Forget daily statins, Alirocumab is the new treatment to beat cholesterol, according to a recent, global study. And, according to the study’s author, the drug impacted greatly on the level of LDL cholesterol (the bad sort of cholesterol) among the study’s participants. So much so, that levels dropped dramatically within one year, as low as the LDL cholesterol levels a baby would have. This is a remarkable outcome and considering the number of participants involved and the results gleaned, Alirocumab could potentially be the next big thing in cholesterol treatment and not too far into the future. Cardiovascular events and stroke, caused by high cholesterol levels, are increasing all the time and are one of the UKs biggest killers. One of the study’s leads, Kausik Ray, says that the results indicate the drug could be one of the greatest developments for cholesterol since the statin was introduced. You can read more about the dangers of LDL cholesterol here.
Alirocumab is injected twice monthly, and works by eating up a protein called PCSK9, a protein that prevents the liver from using up LDL cholesterol, which are dangerous blood fats. 2,338 patients, who had already suffered a cardiac event such as heart attack or stroke, and those who were at a higher risk of high cholesterol, took part in the Alirocumab trial. 1,550 participants were given a the drug, plus a statin, and 788 were administered a placebo. Within one year, over one third of those taking the drug and statin combination saw their levels of LDL cholesterol decrease to the same LDL levels of an average baby. This is approximately 40% of people who took the drug.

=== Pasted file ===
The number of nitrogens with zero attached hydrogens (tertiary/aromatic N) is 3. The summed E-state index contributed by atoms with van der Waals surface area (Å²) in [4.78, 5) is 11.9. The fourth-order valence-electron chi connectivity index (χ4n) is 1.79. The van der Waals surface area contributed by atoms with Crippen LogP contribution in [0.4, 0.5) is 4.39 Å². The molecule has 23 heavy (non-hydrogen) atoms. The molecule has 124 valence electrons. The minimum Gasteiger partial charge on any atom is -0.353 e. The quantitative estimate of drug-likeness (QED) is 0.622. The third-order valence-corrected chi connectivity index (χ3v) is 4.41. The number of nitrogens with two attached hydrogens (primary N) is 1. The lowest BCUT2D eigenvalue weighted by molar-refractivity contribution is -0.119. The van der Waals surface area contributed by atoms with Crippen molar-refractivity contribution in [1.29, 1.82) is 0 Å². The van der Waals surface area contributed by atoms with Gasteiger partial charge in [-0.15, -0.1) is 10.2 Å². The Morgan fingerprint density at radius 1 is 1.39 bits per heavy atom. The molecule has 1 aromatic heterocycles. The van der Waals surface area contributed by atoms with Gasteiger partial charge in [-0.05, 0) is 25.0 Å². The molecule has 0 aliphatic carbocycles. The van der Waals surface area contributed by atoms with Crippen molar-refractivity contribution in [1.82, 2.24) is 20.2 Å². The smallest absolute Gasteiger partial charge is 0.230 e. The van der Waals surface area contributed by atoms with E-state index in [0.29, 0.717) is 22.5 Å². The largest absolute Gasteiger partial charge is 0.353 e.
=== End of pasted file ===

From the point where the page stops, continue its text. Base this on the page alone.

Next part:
Furthermore, in those who could not tolerate statins and only took the Alirocumab, the drug halved their cholesterol levels, dramatically reducing their level of risk. No known side effects were noted but the study will continue with an even larger participant group now and look specifically at the effects of the drug on heart attacks and strokes.
The study follows some backlash at the National Institute for Health and Care Excellence (NICE) by GPs after NICE issued guidelines relating to statin use last summer. The NHS watchdog suggested 17.5 million adults were eligible to take statins, a majority being men over the age of 60 and women over 65. But, GPs argue against what they call the mass medicalisation of the public. Many believe that the pharmaceutical industry is trying to cash in on one of the most profitable areas of the industry so far, statins and cholesterol lowering. We will keep an eye on further developments with Alirocumab and see how larger studies and a focus on cardiac events will impact and influence.
There are now some very easy-to-use tests specially designed for home use where cholesterol levels can be monitored. These are available through high street chemists or through online services.